International Society of Biomechanics
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jmunaretto_200w.jpgI was born and grew up in the suburbia of Cleveland, and at 18 decided the weather was just not depressing enough and headed Ithaca, NY, to study mechanical engineering at Cornell University. Since I have always been very active in sports and fitness in general, concentrating in understanding mechanics applied to humans was a natural fit. After taking a semester detour into warmer weather in Sydney, Australia, I returned to my progression into colder climates by completing my master’s degree from the Royal Institute of Technology in Stockholm, Sweden. However, I realized I personally couldn’t study biomechanics very well in the dark, so I’ve learned my last and am now working on doctoral studies at the University of Southern California in sunny Los Angeles.

I am primarily interested in studying and modeling full body movement and understanding how humans control and redirect momentum during athletic tasks. For instance it is of interest to know how athletes perform cutting movements between different ground surfaces, muscle strengths, and other variations. It is of further interest to study the best methods to apply this knowledge, i.e. optimal learning and interaction techniques with a subject in order to improve performance and/or reduce risk of injury.

I am interested in becoming an ISB student representative because I’d like there to be more interactions (whether social or educational) between students in the field of biomechanics, and I think I could make that happen. I suppose I could say that my experience living in other cultures (Australia, Sweden, & Brazil) is of value, but really I think my unique perspectives and lack of shame would be important in stimulating the student community out of apathy.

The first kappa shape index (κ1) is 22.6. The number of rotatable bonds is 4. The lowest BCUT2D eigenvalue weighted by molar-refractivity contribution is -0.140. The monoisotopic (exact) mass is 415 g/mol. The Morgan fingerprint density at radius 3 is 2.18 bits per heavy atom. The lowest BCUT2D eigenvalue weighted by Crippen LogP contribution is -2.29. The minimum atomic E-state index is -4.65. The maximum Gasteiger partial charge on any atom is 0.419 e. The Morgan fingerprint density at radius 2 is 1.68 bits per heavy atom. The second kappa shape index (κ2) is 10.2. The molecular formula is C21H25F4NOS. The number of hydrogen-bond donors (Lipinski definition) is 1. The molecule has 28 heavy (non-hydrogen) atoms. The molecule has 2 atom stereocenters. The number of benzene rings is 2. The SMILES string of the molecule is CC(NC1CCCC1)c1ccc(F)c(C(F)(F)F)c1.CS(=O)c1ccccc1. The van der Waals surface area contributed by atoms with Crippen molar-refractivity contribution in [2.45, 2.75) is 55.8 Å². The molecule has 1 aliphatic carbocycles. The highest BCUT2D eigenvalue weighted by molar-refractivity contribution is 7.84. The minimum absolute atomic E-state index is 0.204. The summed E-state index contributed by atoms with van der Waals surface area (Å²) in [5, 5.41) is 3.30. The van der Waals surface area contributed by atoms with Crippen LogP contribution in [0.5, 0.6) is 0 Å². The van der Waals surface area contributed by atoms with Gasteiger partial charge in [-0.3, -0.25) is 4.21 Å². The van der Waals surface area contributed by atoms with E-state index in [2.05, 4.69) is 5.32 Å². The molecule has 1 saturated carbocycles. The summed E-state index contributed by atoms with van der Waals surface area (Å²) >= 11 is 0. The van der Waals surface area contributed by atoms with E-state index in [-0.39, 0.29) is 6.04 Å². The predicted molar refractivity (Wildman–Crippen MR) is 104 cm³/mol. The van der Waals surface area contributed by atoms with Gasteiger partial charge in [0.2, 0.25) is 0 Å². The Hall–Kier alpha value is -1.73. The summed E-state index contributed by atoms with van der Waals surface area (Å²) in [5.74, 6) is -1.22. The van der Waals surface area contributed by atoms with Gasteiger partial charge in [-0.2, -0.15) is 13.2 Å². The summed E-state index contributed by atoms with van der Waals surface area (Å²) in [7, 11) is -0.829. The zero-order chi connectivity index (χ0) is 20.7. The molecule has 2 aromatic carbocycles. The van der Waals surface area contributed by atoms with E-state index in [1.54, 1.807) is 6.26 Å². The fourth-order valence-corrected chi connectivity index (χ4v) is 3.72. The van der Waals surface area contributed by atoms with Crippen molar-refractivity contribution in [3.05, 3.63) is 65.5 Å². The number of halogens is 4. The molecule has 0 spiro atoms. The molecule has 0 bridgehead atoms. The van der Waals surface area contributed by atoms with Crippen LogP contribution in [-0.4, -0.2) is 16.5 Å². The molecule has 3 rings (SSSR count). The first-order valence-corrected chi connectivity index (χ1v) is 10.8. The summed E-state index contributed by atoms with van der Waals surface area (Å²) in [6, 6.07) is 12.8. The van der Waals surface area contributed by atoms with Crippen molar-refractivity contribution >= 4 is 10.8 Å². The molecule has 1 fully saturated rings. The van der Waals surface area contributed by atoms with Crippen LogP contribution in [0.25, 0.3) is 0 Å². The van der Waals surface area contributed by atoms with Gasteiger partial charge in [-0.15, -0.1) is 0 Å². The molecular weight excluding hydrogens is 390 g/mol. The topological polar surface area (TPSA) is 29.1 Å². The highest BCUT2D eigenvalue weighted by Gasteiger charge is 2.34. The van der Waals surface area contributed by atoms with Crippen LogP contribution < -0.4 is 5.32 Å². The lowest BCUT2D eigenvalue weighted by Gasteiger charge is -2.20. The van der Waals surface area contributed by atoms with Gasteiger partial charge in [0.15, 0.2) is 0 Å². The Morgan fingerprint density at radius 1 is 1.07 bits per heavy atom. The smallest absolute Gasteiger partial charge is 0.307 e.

In terms of improving the connection between the ISB and student members, I will try to work only a few ideas. Mainly, my goal is to improve the interaction between students who study in the field of biomechanics. I will work on developing an online network for students to interact with one another and without many formalities. With this tool I expect a better social network to develop between students, and consequently, a culture will develop in which students can discuss their areas of research and other ideas in biomechanics with each other and without pressure. I believe collaboration with ISB can be used in a variety of ways to promote and solidify these ideas. Regardless of whether I am officially involved as student representative, I will work on these ideas.


The ISB promotes the study of all areas of Biomechanics at the International level.

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Journal of Applied Biomechanics